Did we just receive our first visitor from another star? NASA’s Goddard Space Flight Center seems to have confirmed that an interstellar comet has come to earth for the first time in recorded history! Named as 2I/Brisov, this object is the first observed interstellar comet that Hubble Image captured as it passed by our solar system, on as it progresses back to deep space. Reports show that it’s the only second interstellar interloper next to 'Oumuamua that we have observed.
With a speed of 100,000 miles per hour, scientists know that this visitor isn’t bound to stay or has no plans of crashing, despite our sun’s pull. NASA’s Hubble Space Telescope has followed the curious object since October, revealing that at its center, there is a loose cluster of dust and ice. Hubble has also determined that the interstellar object is just about the 100 yachts long, or 3,200 feet across.
Gennady Borizov, a Crimean amateur astronomer discovered the mysterious visitor on August 30, 2019 and reported it to Massachusetts’ International Astronomical Union Minor Planet Center. To compute the object’s orbit, the Minor Planet Center worked hand-in-hand with NASA’s Jet Propulsion Laboratory in Pasadena, California; computing that it came from somewhere beyond the Milky Way Galaxy, at an origin we don’t know.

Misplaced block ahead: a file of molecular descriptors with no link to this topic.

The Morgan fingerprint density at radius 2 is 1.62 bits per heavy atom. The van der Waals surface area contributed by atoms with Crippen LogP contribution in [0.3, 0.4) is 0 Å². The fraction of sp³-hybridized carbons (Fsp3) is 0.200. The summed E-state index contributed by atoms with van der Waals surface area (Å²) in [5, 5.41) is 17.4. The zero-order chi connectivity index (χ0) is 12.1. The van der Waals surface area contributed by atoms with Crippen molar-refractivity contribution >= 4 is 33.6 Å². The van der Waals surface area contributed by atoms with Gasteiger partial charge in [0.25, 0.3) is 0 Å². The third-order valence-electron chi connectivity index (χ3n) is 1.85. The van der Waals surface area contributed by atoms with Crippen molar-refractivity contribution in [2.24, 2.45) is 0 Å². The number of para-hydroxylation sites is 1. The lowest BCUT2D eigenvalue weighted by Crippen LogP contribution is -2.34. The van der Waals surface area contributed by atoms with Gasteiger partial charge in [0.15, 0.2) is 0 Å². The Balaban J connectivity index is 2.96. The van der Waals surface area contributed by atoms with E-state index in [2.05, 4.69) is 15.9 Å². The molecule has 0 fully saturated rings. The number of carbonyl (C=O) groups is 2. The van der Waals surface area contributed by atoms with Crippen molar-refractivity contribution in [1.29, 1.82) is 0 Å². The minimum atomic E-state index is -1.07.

Hubble was able to capture the comet after its closest approach, giving us an idea about the size of its nucleus, which is a crucial part of the stellar body. According to UCLA professor David Jewitt, this is important because it potentially gives an estimate about the commonality of these objects in our solar system and galaxy since 2I/Brisov is the first of its kind and it’s exciting to know how many others there are like it. With this breakthrough discovery, astronomers are on the lookout for the next interstellar comet; hopefully more observable than this one.
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